By Wayne Vansant (Caliber)
Comics creators have a strong history of treating war stories right, and none more so that those who’ve actually served in combat. Wayne Vansant was born in Atlanta, Georgia on July 13th 1949, making him an ideal age to fight in the Vietnam War. After leaving the US Navy he attended Atlanta College of Art, graduating in 1975.
He followed Michael Golden as illustrator on Marvel’s landmark 8-year miniseries The ‘Nam (notching up over 50 issues), and – with a few notable exceptions – has spent his career writing and drawing war comics and historical books about combat for companies as varied as Eclipse, Byron Preiss, Caliber, Dark Horse and Penguin. His canon includes New Two-Fisted Tales, Real War Stories, Shiloh, The Vietnam War: A Graphic History, Semper Fi (Tales of the Marine Corps) and Witches’ Caldron, as well as Foreign Legion epic Battron and Knights of the Skull.
His Heritage Collection: Civil War and World War II are superb and incisive commemorations of those conflicts and he’s also adapted Stephen Crane’s The Red Badge of Courage.
In the early 1990s he worked with Apple Comics, on a black and white miniseries detailing the early days of America’s Pacific war, immediately following Japan’s shameful attack on Pearl Harbor on the morning of Sunday December 7th 1941. It was collected as a trade paperback by Caliber in 2012 (still readily available) and is also out there in a number of eBook formats.
Seen through the eyes of a multi-generational and far-flung Texas family, the saga follows events and concerns affecting the Cahill clan and, by extension, every American from that horrific sneak attack to the critical turning point when they finally started winning battles against a seemingly inhuman and apparently unbeatable foe.
With a tremendous amount of detail easily delivered by a range of characters of every stripe and persuasion, the tale begins with a birthday party in Texas and an appalling war crime in Hawaii on the ‘Day of Infamy’, rapidly fleshed out by the immediate aftermath in ‘At Dawn We Slept, At Dusk We Wept’. Here the view is widened to encompass the multiple and simultaneous unannounced assaults on military and civilians in the Philippines…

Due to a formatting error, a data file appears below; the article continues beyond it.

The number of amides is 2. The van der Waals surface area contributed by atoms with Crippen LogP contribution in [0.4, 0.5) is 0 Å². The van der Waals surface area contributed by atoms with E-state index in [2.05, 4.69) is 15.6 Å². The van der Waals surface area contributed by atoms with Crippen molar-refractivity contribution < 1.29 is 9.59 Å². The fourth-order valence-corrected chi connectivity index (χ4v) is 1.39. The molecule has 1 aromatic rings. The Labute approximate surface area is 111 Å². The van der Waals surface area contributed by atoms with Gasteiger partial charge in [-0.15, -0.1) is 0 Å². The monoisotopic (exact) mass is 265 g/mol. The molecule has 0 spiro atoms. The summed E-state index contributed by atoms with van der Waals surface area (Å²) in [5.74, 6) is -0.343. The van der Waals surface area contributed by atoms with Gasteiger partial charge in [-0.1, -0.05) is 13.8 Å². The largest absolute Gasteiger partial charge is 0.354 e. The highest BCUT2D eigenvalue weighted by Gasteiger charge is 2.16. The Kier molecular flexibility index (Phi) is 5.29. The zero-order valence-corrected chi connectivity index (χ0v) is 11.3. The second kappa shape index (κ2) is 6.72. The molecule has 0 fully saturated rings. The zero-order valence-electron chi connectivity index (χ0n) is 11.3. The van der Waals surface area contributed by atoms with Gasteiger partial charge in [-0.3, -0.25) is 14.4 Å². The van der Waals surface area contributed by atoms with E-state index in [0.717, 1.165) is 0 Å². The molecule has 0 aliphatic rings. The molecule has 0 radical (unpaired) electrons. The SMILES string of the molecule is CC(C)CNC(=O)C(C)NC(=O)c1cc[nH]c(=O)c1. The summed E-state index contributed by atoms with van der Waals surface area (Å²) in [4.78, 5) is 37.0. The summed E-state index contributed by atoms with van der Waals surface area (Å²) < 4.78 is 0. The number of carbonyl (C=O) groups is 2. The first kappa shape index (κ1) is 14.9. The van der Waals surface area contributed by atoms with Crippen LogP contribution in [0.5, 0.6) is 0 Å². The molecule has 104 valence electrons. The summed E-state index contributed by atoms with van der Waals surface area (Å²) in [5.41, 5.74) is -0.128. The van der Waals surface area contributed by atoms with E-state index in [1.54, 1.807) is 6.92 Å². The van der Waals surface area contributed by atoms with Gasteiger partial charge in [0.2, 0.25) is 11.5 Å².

The onslaught expands in ‘After Pearl Harbor – Japanese Juggernaut’ as British, French and Dutch colonies from Malaysia to Bangkok, Luzon to Burma, Borneo to Wake Island to Hong Kong fall to the Empire and Allied shipping and planes prove helpless against Japanese ordnance and tactics.
When General Douglas MacArthur abandons his responsibilities – and the population of Manilla – he leaves a token American force and many Philippine troops to a ‘Last Stand on Bataan!’ packed with revolting and amazing vignettes of personal courage before the all-conquering Nippon forces compel the survivors to endure the infamous atrocity of the ‘Bataan Death March!’
The unfolding saga and the trials of Assorted Cahills eventually bring us to May 30th 1942 and the narrow victory that changed everything as Admiral Chester Nimitz and the US Pacific Fleet and Japanese forces all converge on a fortified and still fighting island to see fate and destiny play out in final chapter ‘The Battle of Midway!’
Of course, what we regard as victory and turning point is still open to wide interpretation…
Supplementing the pictorial drama are numerous prose-&-pic extra features, including ‘Learning the Legacy of World War II’, ‘A date which will live in infamy…’ – the text of President Roosevelt’s request to Congress for a Declaration of War – plus ‘It will not only be a long war, it will be a hard war’ and ‘We are going to win the war, and… the peace that follows’ (his radio “Fireside Chat” to the nation on December 9th).
Adding context is The Cahill Family Tree, a map and history of ‘The Philippines’ plus ‘Angels of Mercy’ – a feature on the American nurses who attended the defenders and what happened to them.
Not only solidly authentic but overwhelming in its sense of veracity and initial hopelessness, this dramatized history lesson is potent and powerful, easily blending military data with human interest and interactions, giving a time of true terror and dry statistics a shockingly human face. Despite never pulling any punches, Days of Darkness is not gratuitous in its treatment of the characters, white, black or Asian, male or female, and remains one of the most accessible treatments of the events in any medium. If you crave knowledge and understanding or just love great comics, this is a book you must see.
© 1992 Wayne Vansant. All Rights Reserved.